No need to look to the right or left, comparing our socks, wondering if our ugly is better than someone else’s ugly. There is no fear we are going to be found out. In freedom we rejoice that we are ALL in desperate need of this Savior to clothe us.

Sometimes we may struggle when we take off our boots and our ugly is revealed… but as the body of Christ we are not in competition, we are in communion. We are ONE. Be at peace, friends. Nobody is looking at your socks. Let us gather to stop looking down and start looking up, setting our gaze on Jesus. And when we do, our only right response is praise to the One who sees us just as we are and loves us just the same.

Come to His house, wearing proudly His garment of praise. His robes of righteousness. His garments of salvation. Open up your mouth and love on your King that is worthy of our praise! So this Sunday, set your mind and heart on things above! Sing of what our King wore in our place:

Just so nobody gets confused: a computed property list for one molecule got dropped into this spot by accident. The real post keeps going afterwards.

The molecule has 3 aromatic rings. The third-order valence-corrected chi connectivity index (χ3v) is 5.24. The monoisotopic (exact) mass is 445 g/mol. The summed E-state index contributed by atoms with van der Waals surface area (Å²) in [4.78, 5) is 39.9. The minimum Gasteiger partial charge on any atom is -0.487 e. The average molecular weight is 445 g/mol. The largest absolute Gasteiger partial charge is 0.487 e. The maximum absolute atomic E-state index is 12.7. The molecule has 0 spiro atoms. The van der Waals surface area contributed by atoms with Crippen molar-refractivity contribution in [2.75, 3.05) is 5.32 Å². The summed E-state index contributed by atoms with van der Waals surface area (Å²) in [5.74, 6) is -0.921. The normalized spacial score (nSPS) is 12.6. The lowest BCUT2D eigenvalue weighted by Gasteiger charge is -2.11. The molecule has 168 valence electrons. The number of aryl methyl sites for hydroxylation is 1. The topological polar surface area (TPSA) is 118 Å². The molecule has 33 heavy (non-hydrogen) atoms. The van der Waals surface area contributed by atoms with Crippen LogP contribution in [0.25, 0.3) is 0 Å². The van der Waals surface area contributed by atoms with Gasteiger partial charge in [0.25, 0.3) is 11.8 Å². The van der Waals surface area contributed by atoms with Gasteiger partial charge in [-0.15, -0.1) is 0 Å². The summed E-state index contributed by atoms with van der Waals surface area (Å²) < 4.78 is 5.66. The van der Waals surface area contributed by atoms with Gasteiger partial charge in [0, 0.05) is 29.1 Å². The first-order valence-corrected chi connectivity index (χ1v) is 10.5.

Behold our King victorious

A Crown of thorns upon His brow

His broken body glorious

His love for sinners pouring out


Oh King, awesome in power

Worthy forever; lifted above

Oh King, glorious in wonder

Beautiful forever with scars of love

Here’s the list of songs we’ll be singing this Sunday. Use these songs to prepare your hearts as you come.

Call to Worship: Psalm 111:1-3

This Is Good News

Jesus Paid It All

Confession & Assurance: 1 John 1:8-9

Behold Our King

All Glory (*no link available)

Grace Alone

Benediction: Numbers 6:24-26

About Tyler Greene (187 Articles)
Tyler Greene is the Associate Pastor of Worship Ministries for LifePoint Church in Ozark, MO.